The O'Malley Black Sheep

by Madeleine Vitanza

            The dinner table was a Michelangelo, carefully candled and clad in a snowy cloth of Chantilly lace. Intricately gilded China plates rested upon its walnut face as silver cutlery, polished to reflective quality, twinkled beneath a chandelier of dripping crystal. How could knives appear so beautiful? Both the room and its owners were pristine, not a hair out of place. God forbid a hair was ever out of place in the O’Malley family.

            Peggy Miller, formerly Peggy O’Malley, was the second eldest of five girls, five flawless girls—or such was the belief of outsiders. In childhood, Christmas had been characterized by strappy, patent leather shoes and velveteen frocks with too-tight collars. The holidays were a showcase, a presentation of the next generation of O’Malleys. The grandparents, after all, had vast duties in ensuring a fine and well-rounded upbringing of their grandchildren. It was on this day that the family convened, on this day that the family judged.

            Thirty years later and Christmastime had hardly changed at all. Peggy could smell the tension before she glimpsed the house; it hung in the air as a death-dealing python might dangle from the branches of a jungle tree. The perception of this sinister mood was a sixth sense which only the O’Malleys had mastered.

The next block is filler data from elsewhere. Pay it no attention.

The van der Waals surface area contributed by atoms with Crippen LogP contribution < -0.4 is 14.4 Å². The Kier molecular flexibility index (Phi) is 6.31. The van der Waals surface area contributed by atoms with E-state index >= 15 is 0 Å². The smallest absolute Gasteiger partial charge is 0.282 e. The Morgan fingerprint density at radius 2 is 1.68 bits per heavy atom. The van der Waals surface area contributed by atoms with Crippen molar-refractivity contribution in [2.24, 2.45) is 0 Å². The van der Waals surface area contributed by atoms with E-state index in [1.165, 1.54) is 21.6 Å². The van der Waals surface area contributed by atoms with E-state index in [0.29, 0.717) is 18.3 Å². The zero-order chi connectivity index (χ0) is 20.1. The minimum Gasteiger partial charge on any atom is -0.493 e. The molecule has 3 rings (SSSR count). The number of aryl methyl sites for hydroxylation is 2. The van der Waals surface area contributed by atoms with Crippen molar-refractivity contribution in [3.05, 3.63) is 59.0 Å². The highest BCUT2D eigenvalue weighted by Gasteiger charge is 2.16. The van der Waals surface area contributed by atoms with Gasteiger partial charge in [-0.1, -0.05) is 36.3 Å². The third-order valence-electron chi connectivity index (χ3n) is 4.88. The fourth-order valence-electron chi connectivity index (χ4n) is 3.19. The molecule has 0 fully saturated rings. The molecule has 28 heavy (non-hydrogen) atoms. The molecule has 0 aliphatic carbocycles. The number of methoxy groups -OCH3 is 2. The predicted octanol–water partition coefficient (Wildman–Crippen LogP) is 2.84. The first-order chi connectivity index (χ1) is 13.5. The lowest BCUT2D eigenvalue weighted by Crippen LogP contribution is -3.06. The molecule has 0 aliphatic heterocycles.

From the first night Peggy had brought home Max, they immediately adored him, perhaps more so than her. What with his coiffed hair and stiffly pressed suits and haughty remarks about Wall Street, Max was the spitting image of the O’Malley legacy—and her parents saw it. So, when Peggy’s son, their grandson, came out the way he had, her parents were all the more shocked, all the more disappointed.

            In an attempt to appease, Peggy and Max preceded Christmas dinner by dusting off the annual lecture: Nathan had better be a good boy this year; his grandparents and his aunties would be saddened to see such ill manners. And he didn’t want to make his family sad, now did he? No, so he had best behave himself.

            But the speech, Peggy knew, was pointless. Nathan simply did not work that way, could not work that way. The results of the neuropsychologist’s evaluation, which were well-anticipated by Peggy, had placed her parents in a long-standing echo chamber of denial. Our boy? Autistic? That couldn’t be right. The child was an O’Malley and the O’Malleys did not have problems, certainly not those which involved reduced amounts of brain tissue in the cerebellum. No, there must have been a mistake.